Published February 2, 2008
Our founding generation was a remarkable group at an auspicious time. Men like Benjamin Franklin, Thomas Paine, Thomas Jefferson, John Adams, George Washington, and Alexander Hamilton were faced with extraordinary decisions and demonstrated remarkable judgment and foresight.
As we debate the issues of our present day, we often reference the founders' ideals as a context in which to frame our discussion. But are we seeing things in the proper perspective? Many naïvely claim a Judeo-Christian basis for an imagined national heritage, while the founders were commonly deists, rejecting a supernatural or revelatory God, relying instead on reason and personal experience to reveal the nature of God.
And remember that the founders were keen to ensure our new government was likewise free of fealty to religion proper, via the First Amendment's Establishment Clause, based no doubt on harrowing experiences by their British ancestors at the hands of the church but also guided by the Enlightenment philosophy of their time; see John Locke, David Hume.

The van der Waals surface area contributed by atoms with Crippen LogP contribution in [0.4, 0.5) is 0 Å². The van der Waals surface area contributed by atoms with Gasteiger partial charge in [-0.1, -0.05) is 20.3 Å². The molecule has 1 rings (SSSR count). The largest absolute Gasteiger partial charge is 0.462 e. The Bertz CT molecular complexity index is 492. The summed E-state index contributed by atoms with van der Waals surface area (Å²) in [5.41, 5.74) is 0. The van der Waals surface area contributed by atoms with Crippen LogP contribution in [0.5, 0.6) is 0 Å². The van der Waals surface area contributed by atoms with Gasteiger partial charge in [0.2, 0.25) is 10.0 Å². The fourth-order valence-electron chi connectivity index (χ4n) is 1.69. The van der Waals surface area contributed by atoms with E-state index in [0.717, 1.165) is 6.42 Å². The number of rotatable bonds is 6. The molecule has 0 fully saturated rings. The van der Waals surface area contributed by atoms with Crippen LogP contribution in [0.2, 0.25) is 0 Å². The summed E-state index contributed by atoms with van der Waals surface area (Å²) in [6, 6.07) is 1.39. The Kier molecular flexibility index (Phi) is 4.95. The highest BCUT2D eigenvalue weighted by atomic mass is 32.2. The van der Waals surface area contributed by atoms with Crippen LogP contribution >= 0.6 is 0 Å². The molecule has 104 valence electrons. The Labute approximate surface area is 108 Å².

By championing reason over the divine right of monarchs, our founders determined that we the people should, regardless of our birth or belief, sit at the highest places of decision in our nation and have a voice to decide our own course and guide our own destiny. It is only if we zealously guard our republic's democratic privileges with that same reason that we will preserve them in the face of an increasingly powerful sectarian and authoritarian faction.
We'll advocate for tolerance, watch out for that which encroaches on self-determination, and do our best to expose false frames. I know we'll sometimes disagree, but let's at least agree to keep to reasoned debate and restrain ourselves from ad hominem attacks and insults.